The share of Louisiana's population that is locked up in jails or prisons is triple that of Iran and seven times that of China. In last two decades, Lousiana's incarceration rate has doubled, with one out of 86 Louisianans doing time -- double the national rate.
How did this happen?
In an in-depth piece in the New Orleans Times-Picayune this weekend, writer Cindy Chang looks at one of the key driving factor behind the world's lock-up capital: "cold, hard cash."
In Louisiana, it's not just big for-profit prison companies -- it's small-town entrepreneurial sheriffs who lock people up to make money:
[I]n a uniquely Louisiana twist, most prison entrepreneurs are rural sheriffs, who hold tremendous sway in remote parishes like Madison, Avoyelles, East Carroll and Concordia. A good portion of Louisiana law enforcement is financed with dollars legally skimmed off the top of prison operations.
If the inmate count dips, sheriffs bleed money. Their constituents lose jobs. The prison lobby ensures this does not happen by thwarting nearly every reform that could result in fewer people behind bars. [..]
Each inmate is worth $24.39 a day in state money, and sheriffs trade them like horses, unloading a few extras on a colleague who has openings. A prison system that leased its convicts as plantation labor in the 1800s has come full circle and is again a nexus for profit.
The incentive to lock up more people is coupled harsh sentencing laws and a stingy parole system. The result is a network of players in the criminal justice system that have little interest in change:
"You have people who are so invested in maintaining the present system -- not just the sheriffs, but judges, prosecutors, other people who have links to it," said Burk Foster, a former professor at the University of Louisiana-Lafayette and an expert on Louisiana prisons. "They don't want to see the prison system get smaller or the number of people in custody reduced, even though the crime rate is down, because the good old boys are all linked together in the punishment network, which is good for them financially and politically."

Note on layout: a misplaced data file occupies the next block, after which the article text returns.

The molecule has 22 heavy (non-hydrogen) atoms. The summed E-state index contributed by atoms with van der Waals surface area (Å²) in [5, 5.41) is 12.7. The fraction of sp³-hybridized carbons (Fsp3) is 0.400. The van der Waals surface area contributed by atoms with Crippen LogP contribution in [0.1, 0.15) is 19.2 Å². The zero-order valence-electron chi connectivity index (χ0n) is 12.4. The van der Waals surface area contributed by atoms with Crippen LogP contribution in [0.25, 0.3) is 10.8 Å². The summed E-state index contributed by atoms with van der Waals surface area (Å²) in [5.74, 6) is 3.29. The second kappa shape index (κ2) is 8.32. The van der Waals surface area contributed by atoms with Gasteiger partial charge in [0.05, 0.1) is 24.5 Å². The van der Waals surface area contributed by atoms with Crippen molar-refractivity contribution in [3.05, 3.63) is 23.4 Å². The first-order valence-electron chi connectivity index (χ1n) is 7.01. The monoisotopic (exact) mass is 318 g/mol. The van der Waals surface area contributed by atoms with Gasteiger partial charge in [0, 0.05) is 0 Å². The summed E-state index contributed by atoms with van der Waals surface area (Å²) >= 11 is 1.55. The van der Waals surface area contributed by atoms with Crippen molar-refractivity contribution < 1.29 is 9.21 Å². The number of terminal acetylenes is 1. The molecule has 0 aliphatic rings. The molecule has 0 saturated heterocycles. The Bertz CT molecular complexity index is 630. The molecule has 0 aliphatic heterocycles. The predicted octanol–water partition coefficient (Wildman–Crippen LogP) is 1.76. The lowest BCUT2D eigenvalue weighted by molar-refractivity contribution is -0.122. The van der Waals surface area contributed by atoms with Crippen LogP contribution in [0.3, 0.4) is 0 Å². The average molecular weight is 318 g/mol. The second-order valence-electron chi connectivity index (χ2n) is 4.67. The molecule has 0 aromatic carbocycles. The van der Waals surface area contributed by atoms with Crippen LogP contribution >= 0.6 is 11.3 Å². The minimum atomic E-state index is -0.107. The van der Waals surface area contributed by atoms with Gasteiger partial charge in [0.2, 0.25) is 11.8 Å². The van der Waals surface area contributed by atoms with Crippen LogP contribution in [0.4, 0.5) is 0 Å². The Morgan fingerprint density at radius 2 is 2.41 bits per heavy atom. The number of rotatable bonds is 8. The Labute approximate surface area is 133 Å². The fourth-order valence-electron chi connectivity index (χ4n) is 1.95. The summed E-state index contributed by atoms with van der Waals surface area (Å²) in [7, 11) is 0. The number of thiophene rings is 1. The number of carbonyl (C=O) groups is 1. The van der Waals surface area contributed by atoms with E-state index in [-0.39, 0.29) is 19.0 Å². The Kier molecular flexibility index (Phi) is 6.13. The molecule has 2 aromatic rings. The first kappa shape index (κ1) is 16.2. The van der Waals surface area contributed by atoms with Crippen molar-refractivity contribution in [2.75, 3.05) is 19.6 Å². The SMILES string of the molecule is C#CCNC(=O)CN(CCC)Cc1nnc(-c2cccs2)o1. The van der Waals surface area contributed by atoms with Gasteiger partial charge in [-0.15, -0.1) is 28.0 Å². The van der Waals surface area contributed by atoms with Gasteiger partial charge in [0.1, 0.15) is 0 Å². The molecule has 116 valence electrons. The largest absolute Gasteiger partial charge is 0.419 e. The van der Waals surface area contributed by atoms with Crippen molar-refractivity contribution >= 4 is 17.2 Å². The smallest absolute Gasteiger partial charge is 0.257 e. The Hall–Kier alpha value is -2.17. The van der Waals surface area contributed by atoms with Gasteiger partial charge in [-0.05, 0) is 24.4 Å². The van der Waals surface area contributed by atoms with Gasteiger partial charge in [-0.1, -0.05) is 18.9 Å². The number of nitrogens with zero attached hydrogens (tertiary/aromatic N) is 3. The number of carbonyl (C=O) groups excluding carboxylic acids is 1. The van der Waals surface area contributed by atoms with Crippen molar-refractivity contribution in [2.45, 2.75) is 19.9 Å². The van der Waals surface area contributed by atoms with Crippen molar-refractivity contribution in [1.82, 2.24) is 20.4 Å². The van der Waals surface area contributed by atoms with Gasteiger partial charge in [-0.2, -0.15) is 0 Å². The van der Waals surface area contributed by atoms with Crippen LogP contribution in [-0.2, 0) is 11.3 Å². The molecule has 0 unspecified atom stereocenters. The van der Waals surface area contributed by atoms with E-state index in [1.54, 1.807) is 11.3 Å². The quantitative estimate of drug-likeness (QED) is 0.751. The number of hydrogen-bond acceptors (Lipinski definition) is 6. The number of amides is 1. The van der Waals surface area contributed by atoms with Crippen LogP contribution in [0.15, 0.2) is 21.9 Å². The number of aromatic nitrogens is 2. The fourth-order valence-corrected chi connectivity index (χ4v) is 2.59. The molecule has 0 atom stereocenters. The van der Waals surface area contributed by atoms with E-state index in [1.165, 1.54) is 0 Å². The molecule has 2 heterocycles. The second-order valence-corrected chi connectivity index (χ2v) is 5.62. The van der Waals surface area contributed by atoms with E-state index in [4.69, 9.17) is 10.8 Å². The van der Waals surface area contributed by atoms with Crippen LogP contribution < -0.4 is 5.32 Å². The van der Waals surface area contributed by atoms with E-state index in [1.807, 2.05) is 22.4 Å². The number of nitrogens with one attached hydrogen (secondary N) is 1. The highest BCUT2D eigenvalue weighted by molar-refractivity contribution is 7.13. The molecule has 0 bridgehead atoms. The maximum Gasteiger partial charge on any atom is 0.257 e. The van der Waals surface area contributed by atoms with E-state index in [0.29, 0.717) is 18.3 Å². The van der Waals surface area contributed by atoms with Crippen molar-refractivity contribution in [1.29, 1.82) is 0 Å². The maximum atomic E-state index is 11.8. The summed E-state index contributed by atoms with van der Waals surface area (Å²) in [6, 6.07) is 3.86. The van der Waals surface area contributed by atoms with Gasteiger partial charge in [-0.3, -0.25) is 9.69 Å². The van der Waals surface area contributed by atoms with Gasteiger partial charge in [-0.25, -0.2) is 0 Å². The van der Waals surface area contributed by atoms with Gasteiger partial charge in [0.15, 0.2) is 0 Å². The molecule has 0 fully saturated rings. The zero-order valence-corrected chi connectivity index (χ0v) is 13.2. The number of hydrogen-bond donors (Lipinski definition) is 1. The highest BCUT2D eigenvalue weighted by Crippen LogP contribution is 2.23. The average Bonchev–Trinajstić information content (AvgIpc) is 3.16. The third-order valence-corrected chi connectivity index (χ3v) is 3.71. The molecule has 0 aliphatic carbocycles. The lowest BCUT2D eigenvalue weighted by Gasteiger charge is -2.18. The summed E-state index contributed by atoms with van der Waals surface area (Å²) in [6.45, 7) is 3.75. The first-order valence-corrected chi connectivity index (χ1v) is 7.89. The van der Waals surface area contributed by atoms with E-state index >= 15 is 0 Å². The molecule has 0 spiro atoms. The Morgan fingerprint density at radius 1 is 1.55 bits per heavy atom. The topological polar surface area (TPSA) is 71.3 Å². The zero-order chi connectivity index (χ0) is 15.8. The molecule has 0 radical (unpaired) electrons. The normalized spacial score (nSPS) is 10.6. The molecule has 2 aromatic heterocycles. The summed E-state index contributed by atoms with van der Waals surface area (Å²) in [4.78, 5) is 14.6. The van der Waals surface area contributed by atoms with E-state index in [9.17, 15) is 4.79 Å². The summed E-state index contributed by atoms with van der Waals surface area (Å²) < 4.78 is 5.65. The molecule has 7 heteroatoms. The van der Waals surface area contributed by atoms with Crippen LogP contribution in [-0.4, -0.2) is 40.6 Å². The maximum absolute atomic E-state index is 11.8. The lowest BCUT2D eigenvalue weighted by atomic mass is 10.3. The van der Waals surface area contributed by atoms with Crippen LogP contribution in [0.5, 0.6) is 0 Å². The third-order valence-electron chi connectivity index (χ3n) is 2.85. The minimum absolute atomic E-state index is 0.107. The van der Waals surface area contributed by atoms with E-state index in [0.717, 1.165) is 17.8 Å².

While it's an $182 billion industry, inmates who could benefit from services see little of that money:
Louisiana specializes in incarceration on the cheap, allocating by far the least money per inmate of any state. The $24.39 per diem is several times lower than what Angola and other state-run prisons spend -- even before the sheriff takes his share. All local wardens can offer is GED classes and perhaps an inmate-led support group such as Alcoholics Anonymous. Their facilities are cramped and airless compared with the spacious grounds of state prisons, where inmates walk along outdoor breezeways and stay busy with jobs or classes.
The story only touches on the disparate racial impact of Louisiana's for-profit lock-em-up culture. Data from the Sentencing Project, a criminal justice reform group, shows that in 2005 the white imprisonment rate was 523 people per 100,000 people; the African-American rate was nearly four times that, 2,452 per 100,000.
What are the prospects for change? Chang notes that while even get-tough states like Texas have explored alternatives for non-violent offenders, even small changes have been met with resistance in Louisiana -- and will continue to be as long as so many are literally invested in the current system.
In Louisiana, that [political] will appears to be practically nonexistent. Locking up as many people as possible for as long as possible has enriched a few while making everyone else poorer. Public safety comes second to profits.